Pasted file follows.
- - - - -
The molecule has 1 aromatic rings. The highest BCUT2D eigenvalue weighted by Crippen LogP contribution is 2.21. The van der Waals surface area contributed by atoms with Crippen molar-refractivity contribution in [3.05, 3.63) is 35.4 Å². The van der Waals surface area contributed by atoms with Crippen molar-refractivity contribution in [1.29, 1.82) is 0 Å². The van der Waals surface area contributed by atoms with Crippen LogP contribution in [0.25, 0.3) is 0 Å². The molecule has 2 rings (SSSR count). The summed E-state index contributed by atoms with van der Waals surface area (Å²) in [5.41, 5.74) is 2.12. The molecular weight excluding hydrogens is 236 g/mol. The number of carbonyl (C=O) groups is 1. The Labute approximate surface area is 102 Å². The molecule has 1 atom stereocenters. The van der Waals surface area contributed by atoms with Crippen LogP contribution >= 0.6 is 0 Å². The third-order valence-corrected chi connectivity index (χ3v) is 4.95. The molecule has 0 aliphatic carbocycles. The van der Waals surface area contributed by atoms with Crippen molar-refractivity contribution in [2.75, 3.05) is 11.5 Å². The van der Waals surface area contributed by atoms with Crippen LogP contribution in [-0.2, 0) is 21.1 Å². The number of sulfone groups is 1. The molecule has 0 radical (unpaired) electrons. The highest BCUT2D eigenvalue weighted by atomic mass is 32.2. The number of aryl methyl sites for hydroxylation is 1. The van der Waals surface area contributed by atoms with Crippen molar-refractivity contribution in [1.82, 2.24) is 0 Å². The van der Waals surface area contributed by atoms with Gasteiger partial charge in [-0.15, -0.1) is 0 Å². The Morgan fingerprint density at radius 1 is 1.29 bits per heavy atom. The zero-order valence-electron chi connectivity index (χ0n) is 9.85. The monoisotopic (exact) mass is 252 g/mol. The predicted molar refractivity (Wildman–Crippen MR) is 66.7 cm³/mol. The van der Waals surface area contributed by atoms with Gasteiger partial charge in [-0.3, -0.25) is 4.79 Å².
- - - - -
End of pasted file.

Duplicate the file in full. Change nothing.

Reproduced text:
The molecule has 1 aromatic rings. The highest BCUT2D eigenvalue weighted by Crippen LogP contribution is 2.21. The van der Waals surface area contributed by atoms with Crippen molar-refractivity contribution in [3.05, 3.63) is 35.4 Å². The van der Waals surface area contributed by atoms with Crippen molar-refractivity contribution in [1.29, 1.82) is 0 Å². The van der Waals surface area contributed by atoms with Crippen LogP contribution in [0.25, 0.3) is 0 Å². The molecule has 2 rings (SSSR count). The summed E-state index contributed by atoms with van der Waals surface area (Å²) in [5.41, 5.74) is 2.12. The molecular weight excluding hydrogens is 236 g/mol. The number of carbonyl (C=O) groups is 1. The Labute approximate surface area is 102 Å². The molecule has 1 atom stereocenters. The van der Waals surface area contributed by atoms with Crippen LogP contribution >= 0.6 is 0 Å². The third-order valence-corrected chi connectivity index (χ3v) is 4.95. The molecule has 0 aliphatic carbocycles. The van der Waals surface area contributed by atoms with Crippen molar-refractivity contribution in [2.75, 3.05) is 11.5 Å². The van der Waals surface area contributed by atoms with Crippen LogP contribution in [-0.2, 0) is 21.1 Å². The number of sulfone groups is 1. The molecule has 0 radical (unpaired) electrons. The highest BCUT2D eigenvalue weighted by atomic mass is 32.2. The number of aryl methyl sites for hydroxylation is 1. The van der Waals surface area contributed by atoms with Crippen molar-refractivity contribution in [1.82, 2.24) is 0 Å². The van der Waals surface area contributed by atoms with Gasteiger partial charge in [-0.15, -0.1) is 0 Å². The Morgan fingerprint density at radius 1 is 1.29 bits per heavy atom. The zero-order valence-electron chi connectivity index (χ0n) is 9.85. The monoisotopic (exact) mass is 252 g/mol. The predicted molar refractivity (Wildman–Crippen MR) is 66.7 cm³/mol. The van der Waals surface area contributed by atoms with Gasteiger partial charge in [-0.3, -0.25) is 4.79 Å².